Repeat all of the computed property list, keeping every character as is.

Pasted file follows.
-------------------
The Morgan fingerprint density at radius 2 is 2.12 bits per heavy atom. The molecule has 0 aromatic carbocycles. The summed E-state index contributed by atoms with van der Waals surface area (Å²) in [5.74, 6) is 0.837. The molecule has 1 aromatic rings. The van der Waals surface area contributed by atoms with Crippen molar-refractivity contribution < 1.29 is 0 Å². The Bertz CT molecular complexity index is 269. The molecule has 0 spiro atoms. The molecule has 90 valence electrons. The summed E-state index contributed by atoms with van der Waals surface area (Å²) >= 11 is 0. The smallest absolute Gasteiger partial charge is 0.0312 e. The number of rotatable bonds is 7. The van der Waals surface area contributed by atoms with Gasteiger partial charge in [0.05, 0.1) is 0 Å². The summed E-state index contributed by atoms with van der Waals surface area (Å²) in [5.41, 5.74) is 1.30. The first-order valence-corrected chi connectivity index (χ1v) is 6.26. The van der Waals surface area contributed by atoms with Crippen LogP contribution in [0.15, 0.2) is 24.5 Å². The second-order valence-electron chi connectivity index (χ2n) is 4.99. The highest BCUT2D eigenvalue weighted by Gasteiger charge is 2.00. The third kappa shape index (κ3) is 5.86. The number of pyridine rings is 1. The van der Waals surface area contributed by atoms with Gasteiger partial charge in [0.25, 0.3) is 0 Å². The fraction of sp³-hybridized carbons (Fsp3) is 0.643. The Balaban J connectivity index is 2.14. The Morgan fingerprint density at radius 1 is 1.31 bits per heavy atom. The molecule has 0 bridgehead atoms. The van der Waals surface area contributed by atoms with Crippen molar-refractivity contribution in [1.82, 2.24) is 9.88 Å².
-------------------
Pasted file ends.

The Morgan fingerprint density at radius 2 is 2.12 bits per heavy atom. The molecule has 0 aromatic carbocycles. The summed E-state index contributed by atoms with van der Waals surface area (Å²) in [5.74, 6) is 0.837. The molecule has 1 aromatic rings. The van der Waals surface area contributed by atoms with Crippen molar-refractivity contribution < 1.29 is 0 Å². The Bertz CT molecular complexity index is 269. The molecule has 0 spiro atoms. The molecule has 90 valence electrons. The summed E-state index contributed by atoms with van der Waals surface area (Å²) >= 11 is 0. The smallest absolute Gasteiger partial charge is 0.0312 e. The number of rotatable bonds is 7. The van der Waals surface area contributed by atoms with Gasteiger partial charge in [0.05, 0.1) is 0 Å². The summed E-state index contributed by atoms with van der Waals surface area (Å²) in [5.41, 5.74) is 1.30. The first-order valence-corrected chi connectivity index (χ1v) is 6.26. The van der Waals surface area contributed by atoms with Crippen LogP contribution in [0.15, 0.2) is 24.5 Å². The second-order valence-electron chi connectivity index (χ2n) is 4.99. The highest BCUT2D eigenvalue weighted by Gasteiger charge is 2.00. The third kappa shape index (κ3) is 5.86. The number of pyridine rings is 1. The van der Waals surface area contributed by atoms with Gasteiger partial charge in [0.25, 0.3) is 0 Å². The fraction of sp³-hybridized carbons (Fsp3) is 0.643. The Balaban J connectivity index is 2.14. The Morgan fingerprint density at radius 1 is 1.31 bits per heavy atom. The molecule has 0 bridgehead atoms. The van der Waals surface area contributed by atoms with Crippen molar-refractivity contribution in [1.82, 2.24) is 9.88 Å².